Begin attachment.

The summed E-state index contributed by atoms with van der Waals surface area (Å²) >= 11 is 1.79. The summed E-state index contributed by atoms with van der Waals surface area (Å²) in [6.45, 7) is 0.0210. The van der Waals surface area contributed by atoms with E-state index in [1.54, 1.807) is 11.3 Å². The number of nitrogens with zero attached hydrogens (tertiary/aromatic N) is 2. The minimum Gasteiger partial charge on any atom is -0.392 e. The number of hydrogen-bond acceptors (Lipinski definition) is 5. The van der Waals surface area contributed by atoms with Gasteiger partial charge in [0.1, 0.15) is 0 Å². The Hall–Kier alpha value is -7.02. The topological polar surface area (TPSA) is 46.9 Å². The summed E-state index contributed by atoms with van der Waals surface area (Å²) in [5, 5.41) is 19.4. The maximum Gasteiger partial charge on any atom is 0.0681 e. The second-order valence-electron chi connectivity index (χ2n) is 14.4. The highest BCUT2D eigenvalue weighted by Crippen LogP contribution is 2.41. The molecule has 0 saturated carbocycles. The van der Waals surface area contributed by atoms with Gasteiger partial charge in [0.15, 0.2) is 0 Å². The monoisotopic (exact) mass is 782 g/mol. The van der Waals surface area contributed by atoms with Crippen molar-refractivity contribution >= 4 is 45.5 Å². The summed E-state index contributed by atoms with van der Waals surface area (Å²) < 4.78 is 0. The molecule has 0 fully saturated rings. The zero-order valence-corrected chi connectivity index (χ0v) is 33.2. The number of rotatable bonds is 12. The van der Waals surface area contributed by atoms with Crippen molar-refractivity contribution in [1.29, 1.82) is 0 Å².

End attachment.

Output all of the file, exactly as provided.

The summed E-state index contributed by atoms with van der Waals surface area (Å²) >= 11 is 1.79. The summed E-state index contributed by atoms with van der Waals surface area (Å²) in [6.45, 7) is 0.0210. The van der Waals surface area contributed by atoms with E-state index in [1.54, 1.807) is 11.3 Å². The number of nitrogens with zero attached hydrogens (tertiary/aromatic N) is 2. The minimum Gasteiger partial charge on any atom is -0.392 e. The number of hydrogen-bond acceptors (Lipinski definition) is 5. The van der Waals surface area contributed by atoms with Gasteiger partial charge in [0.1, 0.15) is 0 Å². The Hall–Kier alpha value is -7.02. The topological polar surface area (TPSA) is 46.9 Å². The summed E-state index contributed by atoms with van der Waals surface area (Å²) in [5, 5.41) is 19.4. The maximum Gasteiger partial charge on any atom is 0.0681 e. The second-order valence-electron chi connectivity index (χ2n) is 14.4. The highest BCUT2D eigenvalue weighted by Crippen LogP contribution is 2.41. The molecule has 0 saturated carbocycles. The van der Waals surface area contributed by atoms with Gasteiger partial charge in [0.15, 0.2) is 0 Å². The monoisotopic (exact) mass is 782 g/mol. The van der Waals surface area contributed by atoms with Crippen molar-refractivity contribution >= 4 is 45.5 Å². The summed E-state index contributed by atoms with van der Waals surface area (Å²) < 4.78 is 0. The molecule has 0 fully saturated rings. The zero-order valence-corrected chi connectivity index (χ0v) is 33.2. The number of rotatable bonds is 12. The van der Waals surface area contributed by atoms with Crippen molar-refractivity contribution in [1.29, 1.82) is 0 Å².